|Publication number||US4767930 A|
|Application number||US 07/033,133|
|Publication date||Aug 30, 1988|
|Filing date||Mar 31, 1987|
|Priority date||Mar 31, 1987|
|Also published as||DE3805123A1|
|Publication number||033133, 07033133, US 4767930 A, US 4767930A, US-A-4767930, US4767930 A, US4767930A|
|Inventors||Volker Stieber, Franz Krispel|
|Original Assignee||Siemens Medical Laboratories, Inc.|
|Export Citation||BiBTeX, EndNote, RefMan|
|Patent Citations (5), Non-Patent Citations (4), Referenced by (47), Classifications (8), Legal Events (4)|
|External Links: USPTO, USPTO Assignment, Espacenet|
The invention relates to the irradiation of matter with a charged particle beam. In particular, it relates to a method and an apparatus for manipulating an electron beam of small cross section so that it can cover a relatively large area.
Various techniques have been developed to diffuse an electron beam (which usually has a diameter of about one millimeter) to irradiate areas having diameters exceeding 20 centimeters.
In Electromedica No. 3-4 (1977) pages 101 to 106, there is disclosed a linear electron accelerator (LINAC) in which a set of consecutive scattering foils creates an enlarged circular cross section with a homogeneous intensity distribution. The foils have a number of disadvantages: the average beam energy is decreased; the energy spectrum is widened; the energy level and/or the field size cannot be changed easily; and undesirable X-ray radiation is produced in both foils.
One way to prevent X-rays is to spread or scan the pencil-like beam along a fan axis perpendicular to the beam axis, i.e. by a magnetic or electrostatic lens, and to move the matter to be irradiated across the fan axis. This technique, which is described in more detail in U.S. Pat. No. 2,866,902, is used for sterilizing and preserving food, but has not yet been used for radiotherapy of humans. This is because it is not easy to ensure that a predetermined area of a laterally moved body is irradiated with an even intensity distribution.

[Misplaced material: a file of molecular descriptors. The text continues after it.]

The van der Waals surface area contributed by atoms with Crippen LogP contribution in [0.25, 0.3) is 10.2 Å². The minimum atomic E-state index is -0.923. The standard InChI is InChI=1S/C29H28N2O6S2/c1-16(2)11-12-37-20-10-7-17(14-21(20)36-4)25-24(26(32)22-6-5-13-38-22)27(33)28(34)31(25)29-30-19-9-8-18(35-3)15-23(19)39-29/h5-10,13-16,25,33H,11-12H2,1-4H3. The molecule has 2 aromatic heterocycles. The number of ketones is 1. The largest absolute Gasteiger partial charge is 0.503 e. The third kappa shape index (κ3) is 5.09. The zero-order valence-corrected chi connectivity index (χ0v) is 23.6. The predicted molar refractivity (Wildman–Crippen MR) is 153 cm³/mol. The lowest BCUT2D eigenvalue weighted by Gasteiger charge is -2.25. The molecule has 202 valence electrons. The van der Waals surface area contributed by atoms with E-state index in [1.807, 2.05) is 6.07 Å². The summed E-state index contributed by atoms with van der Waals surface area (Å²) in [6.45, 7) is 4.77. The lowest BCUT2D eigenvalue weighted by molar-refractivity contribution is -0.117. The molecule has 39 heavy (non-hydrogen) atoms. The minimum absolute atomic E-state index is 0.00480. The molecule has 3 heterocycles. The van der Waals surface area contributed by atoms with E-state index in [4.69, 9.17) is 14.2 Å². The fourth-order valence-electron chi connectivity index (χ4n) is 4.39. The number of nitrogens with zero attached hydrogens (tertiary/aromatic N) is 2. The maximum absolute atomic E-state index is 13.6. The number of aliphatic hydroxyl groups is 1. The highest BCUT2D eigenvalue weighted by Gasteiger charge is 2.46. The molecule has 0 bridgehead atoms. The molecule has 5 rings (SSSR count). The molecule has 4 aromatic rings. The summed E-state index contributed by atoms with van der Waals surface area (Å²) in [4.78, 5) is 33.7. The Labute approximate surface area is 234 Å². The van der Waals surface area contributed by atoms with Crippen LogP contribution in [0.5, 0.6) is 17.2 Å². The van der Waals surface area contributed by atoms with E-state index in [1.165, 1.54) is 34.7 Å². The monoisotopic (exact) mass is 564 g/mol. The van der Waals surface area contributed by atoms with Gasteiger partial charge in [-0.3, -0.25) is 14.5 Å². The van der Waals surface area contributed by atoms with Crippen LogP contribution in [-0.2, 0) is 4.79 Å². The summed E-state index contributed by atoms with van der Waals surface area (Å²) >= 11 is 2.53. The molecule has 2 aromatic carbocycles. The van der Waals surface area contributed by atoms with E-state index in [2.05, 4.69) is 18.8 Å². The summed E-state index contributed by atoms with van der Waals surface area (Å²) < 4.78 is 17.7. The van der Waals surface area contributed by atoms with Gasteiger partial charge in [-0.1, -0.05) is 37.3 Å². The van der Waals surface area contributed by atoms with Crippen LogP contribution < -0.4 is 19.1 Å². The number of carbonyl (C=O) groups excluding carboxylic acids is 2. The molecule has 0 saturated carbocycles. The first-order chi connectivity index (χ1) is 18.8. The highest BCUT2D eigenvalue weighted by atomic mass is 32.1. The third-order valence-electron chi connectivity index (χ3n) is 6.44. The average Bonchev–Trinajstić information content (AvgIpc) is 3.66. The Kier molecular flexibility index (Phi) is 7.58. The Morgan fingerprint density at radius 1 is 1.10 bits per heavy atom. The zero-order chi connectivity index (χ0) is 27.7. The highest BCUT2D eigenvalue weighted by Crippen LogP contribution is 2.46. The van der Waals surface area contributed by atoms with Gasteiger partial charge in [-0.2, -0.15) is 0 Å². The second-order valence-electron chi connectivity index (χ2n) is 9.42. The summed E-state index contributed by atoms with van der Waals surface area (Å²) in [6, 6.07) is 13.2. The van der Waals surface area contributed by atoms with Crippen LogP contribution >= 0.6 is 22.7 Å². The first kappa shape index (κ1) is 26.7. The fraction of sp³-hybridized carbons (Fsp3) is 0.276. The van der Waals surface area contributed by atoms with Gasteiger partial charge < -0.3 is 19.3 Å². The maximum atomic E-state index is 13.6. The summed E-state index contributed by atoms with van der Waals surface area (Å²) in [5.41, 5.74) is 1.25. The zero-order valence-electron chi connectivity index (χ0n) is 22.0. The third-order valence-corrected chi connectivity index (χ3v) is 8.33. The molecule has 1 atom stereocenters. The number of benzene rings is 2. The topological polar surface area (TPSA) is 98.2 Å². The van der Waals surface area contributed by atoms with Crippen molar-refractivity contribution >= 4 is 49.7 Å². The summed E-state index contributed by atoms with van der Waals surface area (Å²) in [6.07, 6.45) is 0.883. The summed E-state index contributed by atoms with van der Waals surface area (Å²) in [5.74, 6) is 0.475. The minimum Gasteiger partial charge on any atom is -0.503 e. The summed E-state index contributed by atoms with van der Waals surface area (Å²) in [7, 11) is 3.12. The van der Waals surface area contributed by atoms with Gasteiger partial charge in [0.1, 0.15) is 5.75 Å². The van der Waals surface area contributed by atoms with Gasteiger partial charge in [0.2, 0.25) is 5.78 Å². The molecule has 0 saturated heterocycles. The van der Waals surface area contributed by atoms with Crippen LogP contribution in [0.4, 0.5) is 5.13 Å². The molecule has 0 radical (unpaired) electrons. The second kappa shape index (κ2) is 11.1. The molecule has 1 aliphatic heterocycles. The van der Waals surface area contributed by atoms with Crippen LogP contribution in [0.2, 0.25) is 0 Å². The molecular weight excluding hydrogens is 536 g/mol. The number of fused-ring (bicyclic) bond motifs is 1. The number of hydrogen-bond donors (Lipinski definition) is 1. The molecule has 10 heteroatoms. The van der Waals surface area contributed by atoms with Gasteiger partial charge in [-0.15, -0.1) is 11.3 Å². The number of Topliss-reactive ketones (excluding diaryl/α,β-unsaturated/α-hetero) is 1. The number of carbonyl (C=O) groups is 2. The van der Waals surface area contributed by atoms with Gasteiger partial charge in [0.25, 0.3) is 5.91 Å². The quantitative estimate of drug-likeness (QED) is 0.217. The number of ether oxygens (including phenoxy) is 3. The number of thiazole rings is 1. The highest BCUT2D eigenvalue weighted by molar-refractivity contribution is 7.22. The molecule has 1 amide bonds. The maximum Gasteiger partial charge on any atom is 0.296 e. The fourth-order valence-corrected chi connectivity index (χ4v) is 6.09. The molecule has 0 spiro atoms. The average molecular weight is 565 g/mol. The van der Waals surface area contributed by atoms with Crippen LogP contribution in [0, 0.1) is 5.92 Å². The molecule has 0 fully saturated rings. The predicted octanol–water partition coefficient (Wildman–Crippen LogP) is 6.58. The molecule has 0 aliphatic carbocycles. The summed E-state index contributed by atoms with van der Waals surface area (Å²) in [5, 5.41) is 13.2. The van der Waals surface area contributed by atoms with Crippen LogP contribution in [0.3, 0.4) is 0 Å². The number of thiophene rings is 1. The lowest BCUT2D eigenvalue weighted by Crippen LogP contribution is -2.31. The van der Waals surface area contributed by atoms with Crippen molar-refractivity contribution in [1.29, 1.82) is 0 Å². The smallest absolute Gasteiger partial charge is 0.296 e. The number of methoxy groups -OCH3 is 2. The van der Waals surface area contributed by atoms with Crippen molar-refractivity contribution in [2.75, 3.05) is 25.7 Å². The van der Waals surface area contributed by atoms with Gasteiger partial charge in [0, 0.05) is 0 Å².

The patient can be kept in a stationary position if the beam is transversely enlarged along both main axes. This is achieved, as disclosed in U.S. Pat. No. 3,120,609, by sending the beam through a quadrupole magnet. The magnet is designed so that the beam is defocused along one axis and along the other axis first focused and then, after the cross over of the beam particles, fanned out. Such an approach makes it difficult to obtain a homogeneous intensity distribution and, in particular, an accurate field limitation.
In Medical Physics 11 (1984) pages 105 to 127, section "Scanned Pencil Beams", there is mentioned a further alternative in which the electron beam passes two scanning magnets placed orthogonal to each other. By varying their magnetic fields, a raster or spiral scan can be provided. This scan technique is capable of providing treatment fields which are uniform and arbitrarily variable. Disadvantageous is however, that the beam needs a relatively long time to sweep the whole area and requires complex control and monitoring circuits to avoid "hot spots".
It is an object of this invention to provide a method and means for distributing the intensity of a charged particle beam over a relatively large area such that this area is irradiated with a substantially uniform current intensity.
It is another object of this invention to provide a method and means for distributing a charged particle beam so that the initial energy spectrum of the beam particles is not significantly altered.
It is a further object of the invention to provide a method and means for distributing a charged particle beam without creating detrimental X-rays.
It is yet another object of this invention to provide a method and means for distributing a charged particle beam so that the area to be irradiated and/or the energy level of the charged particle beam can be varied.
It is still another object of this invention to provide a method and means for distributing a charged particle beam in a mechanically and electrically simple manner.
It is a further object of this invention to provide a method and means for distributing a charged particle beam over a relatively large area so that the whole area is covered within a short time.